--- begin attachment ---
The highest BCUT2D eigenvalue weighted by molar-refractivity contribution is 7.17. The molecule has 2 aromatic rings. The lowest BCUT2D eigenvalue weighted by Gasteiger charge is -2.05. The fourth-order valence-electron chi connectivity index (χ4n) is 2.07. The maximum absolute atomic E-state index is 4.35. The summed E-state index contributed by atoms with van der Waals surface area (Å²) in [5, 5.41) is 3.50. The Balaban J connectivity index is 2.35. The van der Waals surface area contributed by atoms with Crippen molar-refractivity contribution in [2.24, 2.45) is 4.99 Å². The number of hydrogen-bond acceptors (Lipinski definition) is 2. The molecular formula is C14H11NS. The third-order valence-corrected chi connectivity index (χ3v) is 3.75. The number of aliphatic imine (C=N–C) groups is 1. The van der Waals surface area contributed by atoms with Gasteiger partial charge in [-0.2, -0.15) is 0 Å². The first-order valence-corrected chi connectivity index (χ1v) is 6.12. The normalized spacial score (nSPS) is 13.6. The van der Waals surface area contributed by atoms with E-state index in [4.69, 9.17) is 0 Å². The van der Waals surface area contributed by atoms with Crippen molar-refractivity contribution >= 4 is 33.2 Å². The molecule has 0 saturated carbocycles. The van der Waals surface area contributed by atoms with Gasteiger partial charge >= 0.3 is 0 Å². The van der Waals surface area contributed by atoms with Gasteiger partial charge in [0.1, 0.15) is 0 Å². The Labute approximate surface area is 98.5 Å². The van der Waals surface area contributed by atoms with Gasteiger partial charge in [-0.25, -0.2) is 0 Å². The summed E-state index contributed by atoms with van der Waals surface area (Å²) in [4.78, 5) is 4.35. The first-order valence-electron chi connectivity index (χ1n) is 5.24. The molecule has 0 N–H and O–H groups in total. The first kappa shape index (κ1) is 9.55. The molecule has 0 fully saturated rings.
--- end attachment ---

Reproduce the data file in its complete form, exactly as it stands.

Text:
The highest BCUT2D eigenvalue weighted by molar-refractivity contribution is 7.17. The molecule has 2 aromatic rings. The lowest BCUT2D eigenvalue weighted by Gasteiger charge is -2.05. The fourth-order valence-electron chi connectivity index (χ4n) is 2.07. The maximum absolute atomic E-state index is 4.35. The summed E-state index contributed by atoms with van der Waals surface area (Å²) in [5, 5.41) is 3.50. The Balaban J connectivity index is 2.35. The van der Waals surface area contributed by atoms with Crippen molar-refractivity contribution in [2.24, 2.45) is 4.99 Å². The number of hydrogen-bond acceptors (Lipinski definition) is 2. The molecular formula is C14H11NS. The third-order valence-corrected chi connectivity index (χ3v) is 3.75. The number of aliphatic imine (C=N–C) groups is 1. The van der Waals surface area contributed by atoms with Gasteiger partial charge in [-0.2, -0.15) is 0 Å². The first-order valence-corrected chi connectivity index (χ1v) is 6.12. The normalized spacial score (nSPS) is 13.6. The van der Waals surface area contributed by atoms with E-state index in [4.69, 9.17) is 0 Å². The van der Waals surface area contributed by atoms with Crippen molar-refractivity contribution >= 4 is 33.2 Å². The molecule has 0 saturated carbocycles. The van der Waals surface area contributed by atoms with Gasteiger partial charge >= 0.3 is 0 Å². The van der Waals surface area contributed by atoms with Gasteiger partial charge in [0.1, 0.15) is 0 Å². The Labute approximate surface area is 98.5 Å². The van der Waals surface area contributed by atoms with Gasteiger partial charge in [-0.25, -0.2) is 0 Å². The summed E-state index contributed by atoms with van der Waals surface area (Å²) in [4.78, 5) is 4.35. The first-order valence-electron chi connectivity index (χ1n) is 5.24. The molecule has 0 N–H and O–H groups in total. The first kappa shape index (κ1) is 9.55. The molecule has 0 fully saturated rings.